As noted earlier, the first half the film is about assembling the Avengers. But when the actual invasion begins, the movie kicks it into full throttle and does not let up. Here Whedon must also be given credit for visually engaging us in this story. Heroes this epic need a movie epic in scope, and Whedon delivers. It is colorful and dynamic and a spectacle for the eyes. I’ve seen the movie twice, once in 3-D, and it is some of the best converted 3-D I have seen. The tone and pacing of the battle are top-notch. Whedon knows when to just unleash chaos and when to pull back for small character moments and laughter. And by the time we get to the 3rd act, we see how each of the Avengers plays an important role in taking down the threat
Two characters should be given special attention. Everyone who has seen this talks about how awesome the Hulk is, and rightly so. Besides the high-octane carnage he brings, this Hulk has something the others did not: personality. Newcomer Mark Ruffalo deserves credit for bringing this new Banner to life. He is a man who wants to be calm and peaceful, but always has a monster lurking beneath the surface. But the CG team for this Hulk gave him more wit than previously, expressing himself not with words, but with fists. The second point needs to be given to Robert Downey Jr.’s Iron Man. While there wasn’t a great deal of character development in Iron Man 2, you can see the changes Tony goes through from the beginning to the final part of the battle.
SPOILER AHEAD. STOP READING IF YOU HAVE NOT SEEN THE MOVIE
This takes us to the theme of heroism. The Avengers are not just super-powered people. Their extraordinary powers make them special, but they are not just special. They are heroes. Whedon has spent most of his adult writing career meditating on the nature of heroes. As an atheist, Whedon struggles with the ultimate meaninglessness of life against the inner urge to be noble. Dr. Bernard Rieux, the main character of Camus’ The Plague is an atheist trying to be good. He believes in 3 things that can’t all be true: 1. The purpose of life is to be a saint, 2. You can’t be a saint without God, and 3. There is no God. I’ve often seen Whedon struggle with this in a similar way, because he believes in heroes. And the strongest mark of a hero is one who puts the good of others before himself. In his other works, I’ve seen Whedon wrestle with this: 1. Heroes sacrifice themselves, 2. You can’t sacrifice yourself unless it has some meaning, 3. Ultimately, life is meaningless.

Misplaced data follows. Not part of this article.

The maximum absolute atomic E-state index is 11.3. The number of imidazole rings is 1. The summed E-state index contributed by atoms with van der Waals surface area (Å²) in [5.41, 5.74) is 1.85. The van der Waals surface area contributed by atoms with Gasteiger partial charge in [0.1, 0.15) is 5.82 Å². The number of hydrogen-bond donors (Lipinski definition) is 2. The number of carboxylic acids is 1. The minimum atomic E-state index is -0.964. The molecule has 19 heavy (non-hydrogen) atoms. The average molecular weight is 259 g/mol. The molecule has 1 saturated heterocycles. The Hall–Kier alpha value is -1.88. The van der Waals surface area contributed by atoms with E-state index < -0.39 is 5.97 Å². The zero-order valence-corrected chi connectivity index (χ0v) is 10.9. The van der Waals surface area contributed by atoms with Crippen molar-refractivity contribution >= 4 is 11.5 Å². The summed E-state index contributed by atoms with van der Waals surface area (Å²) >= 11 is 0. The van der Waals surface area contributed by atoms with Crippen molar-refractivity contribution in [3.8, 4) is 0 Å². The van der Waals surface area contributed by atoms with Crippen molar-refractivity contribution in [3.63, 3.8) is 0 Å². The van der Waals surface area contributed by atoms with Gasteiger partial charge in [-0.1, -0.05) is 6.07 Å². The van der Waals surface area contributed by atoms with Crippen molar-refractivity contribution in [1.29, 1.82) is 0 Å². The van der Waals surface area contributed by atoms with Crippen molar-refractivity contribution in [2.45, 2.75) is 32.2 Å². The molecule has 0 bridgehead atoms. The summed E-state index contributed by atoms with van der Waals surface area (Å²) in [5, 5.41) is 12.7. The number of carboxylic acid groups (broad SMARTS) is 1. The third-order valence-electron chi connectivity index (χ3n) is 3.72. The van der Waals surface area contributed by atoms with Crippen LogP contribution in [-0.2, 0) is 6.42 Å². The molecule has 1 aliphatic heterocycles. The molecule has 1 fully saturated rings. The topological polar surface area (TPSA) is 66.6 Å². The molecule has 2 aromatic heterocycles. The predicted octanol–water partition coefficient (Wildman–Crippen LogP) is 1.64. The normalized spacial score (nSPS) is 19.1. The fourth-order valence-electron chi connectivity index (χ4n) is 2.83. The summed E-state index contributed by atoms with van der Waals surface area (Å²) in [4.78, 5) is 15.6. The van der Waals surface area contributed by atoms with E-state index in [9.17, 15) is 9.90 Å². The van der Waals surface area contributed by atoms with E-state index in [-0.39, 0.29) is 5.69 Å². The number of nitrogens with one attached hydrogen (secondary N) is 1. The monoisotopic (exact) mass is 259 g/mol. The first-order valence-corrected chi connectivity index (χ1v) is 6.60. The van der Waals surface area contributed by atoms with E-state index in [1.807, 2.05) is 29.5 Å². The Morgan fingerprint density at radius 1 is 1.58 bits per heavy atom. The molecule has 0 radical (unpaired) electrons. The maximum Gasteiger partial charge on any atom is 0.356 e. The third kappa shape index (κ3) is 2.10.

The existential dilemmas are absent from Avengers, but Whedon clings to the ideal of heroism. This has been building up in the other movies too. Thor offered himself as a sacrifice to the Destroyer to save his friends, thus becoming worthy of Mjolnir… becoming a hero. Captain America sacrifices himself by crashing his plane into the Arctic to save New York (which for the life of me I cannot help but be reminded of United 93). That sacrifice made him a hero.
In Avengers, Agent Colson understood this too. He had no powers, but he took on Loki because it was right. He was a hero. And in the end it is Iron Man’s turn. Tony Stark didn’t believe in heroes either. When Cap asks him if he’d lay down on a wire to let the guy behind him live, Tony says, “Why not just cut the wire?” But when the time comes, Tony makes the choice he hasn’t had to make yet in his other movies: does he lay down his life as a ransom for many?
Avengers is not about how to make ordinary people special. It’s about how to make extraordinary people heroes.
5 out of 5 stars.